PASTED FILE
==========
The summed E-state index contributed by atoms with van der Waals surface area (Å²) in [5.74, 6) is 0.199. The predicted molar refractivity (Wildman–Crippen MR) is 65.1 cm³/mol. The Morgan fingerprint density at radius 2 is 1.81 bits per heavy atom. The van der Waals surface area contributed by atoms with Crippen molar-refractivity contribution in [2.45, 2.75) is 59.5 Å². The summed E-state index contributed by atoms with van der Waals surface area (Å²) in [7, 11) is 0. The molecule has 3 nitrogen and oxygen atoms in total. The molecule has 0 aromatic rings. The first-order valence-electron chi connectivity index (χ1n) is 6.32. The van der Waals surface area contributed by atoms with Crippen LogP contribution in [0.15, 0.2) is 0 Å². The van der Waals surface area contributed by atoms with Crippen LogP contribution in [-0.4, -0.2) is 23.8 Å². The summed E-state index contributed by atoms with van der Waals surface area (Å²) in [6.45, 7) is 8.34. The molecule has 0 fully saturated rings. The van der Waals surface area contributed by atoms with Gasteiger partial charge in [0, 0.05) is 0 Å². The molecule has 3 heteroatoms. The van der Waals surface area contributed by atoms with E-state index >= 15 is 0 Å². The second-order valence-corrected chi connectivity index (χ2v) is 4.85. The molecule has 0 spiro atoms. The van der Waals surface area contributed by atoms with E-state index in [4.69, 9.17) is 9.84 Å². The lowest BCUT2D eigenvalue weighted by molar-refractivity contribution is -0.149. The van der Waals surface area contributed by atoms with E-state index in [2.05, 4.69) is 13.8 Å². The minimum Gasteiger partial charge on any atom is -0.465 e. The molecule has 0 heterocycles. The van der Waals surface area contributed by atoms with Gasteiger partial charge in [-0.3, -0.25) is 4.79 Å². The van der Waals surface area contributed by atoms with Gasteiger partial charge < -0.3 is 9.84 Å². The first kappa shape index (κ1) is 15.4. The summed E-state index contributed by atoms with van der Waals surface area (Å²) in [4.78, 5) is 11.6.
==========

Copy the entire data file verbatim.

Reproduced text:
The summed E-state index contributed by atoms with van der Waals surface area (Å²) in [5.74, 6) is 0.199. The predicted molar refractivity (Wildman–Crippen MR) is 65.1 cm³/mol. The Morgan fingerprint density at radius 2 is 1.81 bits per heavy atom. The van der Waals surface area contributed by atoms with Crippen molar-refractivity contribution in [2.45, 2.75) is 59.5 Å². The summed E-state index contributed by atoms with van der Waals surface area (Å²) in [7, 11) is 0. The molecule has 3 nitrogen and oxygen atoms in total. The molecule has 0 aromatic rings. The first-order valence-electron chi connectivity index (χ1n) is 6.32. The van der Waals surface area contributed by atoms with Crippen LogP contribution in [0.15, 0.2) is 0 Å². The van der Waals surface area contributed by atoms with Crippen LogP contribution in [-0.4, -0.2) is 23.8 Å². The summed E-state index contributed by atoms with van der Waals surface area (Å²) in [6.45, 7) is 8.34. The molecule has 0 fully saturated rings. The van der Waals surface area contributed by atoms with Gasteiger partial charge in [0, 0.05) is 0 Å². The molecule has 3 heteroatoms. The van der Waals surface area contributed by atoms with E-state index >= 15 is 0 Å². The second-order valence-corrected chi connectivity index (χ2v) is 4.85. The molecule has 0 spiro atoms. The van der Waals surface area contributed by atoms with E-state index in [4.69, 9.17) is 9.84 Å². The lowest BCUT2D eigenvalue weighted by molar-refractivity contribution is -0.149. The van der Waals surface area contributed by atoms with E-state index in [2.05, 4.69) is 13.8 Å². The minimum Gasteiger partial charge on any atom is -0.465 e. The molecule has 0 heterocycles. The van der Waals surface area contributed by atoms with Gasteiger partial charge in [-0.3, -0.25) is 4.79 Å². The van der Waals surface area contributed by atoms with Gasteiger partial charge < -0.3 is 9.84 Å². The first kappa shape index (κ1) is 15.4. The summed E-state index contributed by atoms with van der Waals surface area (Å²) in [4.78, 5) is 11.6.